While my Excel file is still limited in terms of projections (I lazily set it up to simply calculate what a person's statistics will be based on a 162-game season; for hitting stats, it divides by games played and multiplies by 162, while pitching it takes the person's /IP rates and extrapolates them over 1,250 IP, but only if they'll hit their innings - it adjusts for people who are low on innings by using the 162-game formula based on their /IP rates.), it's fascinating in terms of looking at the past and seeing trends. For instance, despite injuries to Carmona and Young, my pitching still had the best win rate in the league; trading Bedard and Cliff Lee for CC Sabathia and Fuentes helped me have the best K rate; and my Saves rate was second by a slim margin. Meanwhile, the added flexibility of holding extra hitters and subbing in based on matchups let me lead the league in Runs, HRs, and RBIs - and by a large margin over the league leaders, some of whom have traded hitting for pitching recently.

At this point, I'm actually pretty happy with my team and think that I can ride it to a nice finish. The only moves I'd like to make are possibly picking up a fourth closer; consolidating good players into better ones, though most people aren't interested at this point; and if I need to pick up innings, finding another starter, though I doubt I'll need to do that (especially if I can get another closer). The only statistic I'm "low" in is SBs, but I'm pretty much accepting of a 5 in that category, barring a truly worthwhile trade that nets me some more. It does devalue a couple of my own players somewhat, but they're still worth more than what I could get back for them. Here's my current roster, though some of the hitters are merely pickups for a short time while hot/for matchups:
  • C Russell Martin
  • 1B James Loney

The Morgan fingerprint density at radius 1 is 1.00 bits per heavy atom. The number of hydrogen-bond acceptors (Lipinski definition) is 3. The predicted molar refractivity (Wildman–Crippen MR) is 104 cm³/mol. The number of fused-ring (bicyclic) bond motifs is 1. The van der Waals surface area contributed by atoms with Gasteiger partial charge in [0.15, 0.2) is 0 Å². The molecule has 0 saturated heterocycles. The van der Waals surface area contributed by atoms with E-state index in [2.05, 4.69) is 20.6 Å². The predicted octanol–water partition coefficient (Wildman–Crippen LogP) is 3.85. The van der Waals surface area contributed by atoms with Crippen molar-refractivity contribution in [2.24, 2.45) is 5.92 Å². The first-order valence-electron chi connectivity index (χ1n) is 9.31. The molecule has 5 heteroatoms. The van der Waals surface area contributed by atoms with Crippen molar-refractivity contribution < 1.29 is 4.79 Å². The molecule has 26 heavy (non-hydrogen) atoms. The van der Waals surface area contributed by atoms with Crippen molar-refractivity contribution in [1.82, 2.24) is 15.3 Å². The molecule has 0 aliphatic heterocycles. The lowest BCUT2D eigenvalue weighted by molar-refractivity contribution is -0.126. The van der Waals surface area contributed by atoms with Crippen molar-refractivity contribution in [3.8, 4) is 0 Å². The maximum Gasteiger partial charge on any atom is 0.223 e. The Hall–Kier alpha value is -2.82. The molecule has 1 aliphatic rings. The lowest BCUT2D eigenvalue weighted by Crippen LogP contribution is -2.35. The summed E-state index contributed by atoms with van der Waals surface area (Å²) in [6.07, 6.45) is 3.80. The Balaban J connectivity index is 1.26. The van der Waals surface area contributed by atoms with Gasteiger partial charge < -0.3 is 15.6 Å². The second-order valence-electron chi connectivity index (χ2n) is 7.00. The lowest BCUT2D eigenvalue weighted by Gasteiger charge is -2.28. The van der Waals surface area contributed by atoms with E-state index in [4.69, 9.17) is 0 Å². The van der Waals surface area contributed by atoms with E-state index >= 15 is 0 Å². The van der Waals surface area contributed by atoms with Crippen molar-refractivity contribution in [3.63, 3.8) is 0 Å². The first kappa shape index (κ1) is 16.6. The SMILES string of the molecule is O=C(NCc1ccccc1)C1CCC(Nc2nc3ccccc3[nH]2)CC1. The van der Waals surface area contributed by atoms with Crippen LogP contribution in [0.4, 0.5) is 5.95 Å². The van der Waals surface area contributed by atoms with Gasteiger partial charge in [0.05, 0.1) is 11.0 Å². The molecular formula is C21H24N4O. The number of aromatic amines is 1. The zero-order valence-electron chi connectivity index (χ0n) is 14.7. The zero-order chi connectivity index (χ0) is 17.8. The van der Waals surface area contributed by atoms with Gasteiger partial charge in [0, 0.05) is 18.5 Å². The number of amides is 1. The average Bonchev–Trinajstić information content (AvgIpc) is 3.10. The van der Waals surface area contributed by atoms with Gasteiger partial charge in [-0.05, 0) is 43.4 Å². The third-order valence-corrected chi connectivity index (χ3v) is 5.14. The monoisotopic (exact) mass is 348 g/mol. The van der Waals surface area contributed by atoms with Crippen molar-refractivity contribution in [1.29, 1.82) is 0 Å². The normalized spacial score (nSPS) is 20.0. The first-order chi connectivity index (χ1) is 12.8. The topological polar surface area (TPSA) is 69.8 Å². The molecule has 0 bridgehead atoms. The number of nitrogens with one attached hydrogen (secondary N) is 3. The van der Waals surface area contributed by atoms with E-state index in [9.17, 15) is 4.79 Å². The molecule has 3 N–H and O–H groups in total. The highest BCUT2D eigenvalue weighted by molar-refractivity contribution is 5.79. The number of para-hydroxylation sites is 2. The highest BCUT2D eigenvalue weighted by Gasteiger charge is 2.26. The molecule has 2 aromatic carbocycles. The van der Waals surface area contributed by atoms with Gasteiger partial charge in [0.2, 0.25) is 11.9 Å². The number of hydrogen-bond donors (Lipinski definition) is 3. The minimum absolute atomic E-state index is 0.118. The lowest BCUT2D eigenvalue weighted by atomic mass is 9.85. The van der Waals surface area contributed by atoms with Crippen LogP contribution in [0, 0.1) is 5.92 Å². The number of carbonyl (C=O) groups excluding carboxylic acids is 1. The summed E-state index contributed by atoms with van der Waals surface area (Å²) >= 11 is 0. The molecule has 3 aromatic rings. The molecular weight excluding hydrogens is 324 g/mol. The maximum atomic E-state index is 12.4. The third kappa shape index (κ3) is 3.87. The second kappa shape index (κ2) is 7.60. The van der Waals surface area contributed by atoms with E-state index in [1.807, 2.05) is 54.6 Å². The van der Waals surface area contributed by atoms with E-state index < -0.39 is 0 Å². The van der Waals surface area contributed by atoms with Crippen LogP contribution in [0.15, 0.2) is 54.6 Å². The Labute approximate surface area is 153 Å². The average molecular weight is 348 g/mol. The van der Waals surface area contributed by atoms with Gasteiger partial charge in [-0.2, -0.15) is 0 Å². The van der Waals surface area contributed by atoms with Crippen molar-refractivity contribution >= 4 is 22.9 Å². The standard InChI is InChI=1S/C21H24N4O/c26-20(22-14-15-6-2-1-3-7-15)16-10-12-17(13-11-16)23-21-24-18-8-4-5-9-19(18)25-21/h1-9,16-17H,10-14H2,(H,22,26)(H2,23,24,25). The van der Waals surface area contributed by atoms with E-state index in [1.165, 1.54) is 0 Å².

• 2B Kelly Johnson
  • SS Hanley Ramirez
  • 3B Mark Reynolds
  • OF Cory Hart
  • OF Brad Hawpe
  • OF Aaron Rowand
  • UT 1B-3B Jorge Cantu
  • UT 2B Alexei Casilla
  • Bench OF Jack Cust
  • Bench OF Ben Francisco
  • Bench OF Luke Scott
  • Bench 3B Brian Buscher
  • Bench 1B-2B-OF Jeff Baker
  • SP C.C. Sabathia
  • SP Chris Young - DL
  • SP Fausto Carmona - DL
  • SP James Shields
  • CL Francisco Cordero
  • CL Brian Fuentes
  • CL Brad Lidge
  • RP Masa Koboyashi
  • RP Heath Bell
At just past the halfway mark, my average has slipped this past week to .278, with 440 R, 109 HR, 421 RBI, and 56 SB. Note that I had .275/167/52/157/16 in June, so the hitting is clearly improved (trading Dana Eveland and Hank Blalock for Mark Reynolds helped). My ERA is steady despite Fuentes blowing up last night, holding at 3.36 with a 1.25 WHIP; I have 47 wins and 46 saves with 540 strikeouts in 651-1/3 innings. It's safe to say that about 110 points is what someone needs to shoot for to win the league; I'm 19 runs, 5 RBIs, and a few batting points from having 109. It's safe to project pitching points of 14 (W), 9+ (S), 10+ (K), 12+ (ERA), and 12+ (WHIP) at this point for 57+ (possibly more) pitching points; that means I'd need 53 hitting points or so. With a 5 in SBs, I need to average about a 12 in the other four categories - I currently have 9 (R), 10 (HR), 9 (RBI), and 9.5 (Avg).

Curious if anyone made it far enough and can still follow enough of it to have any comments. :)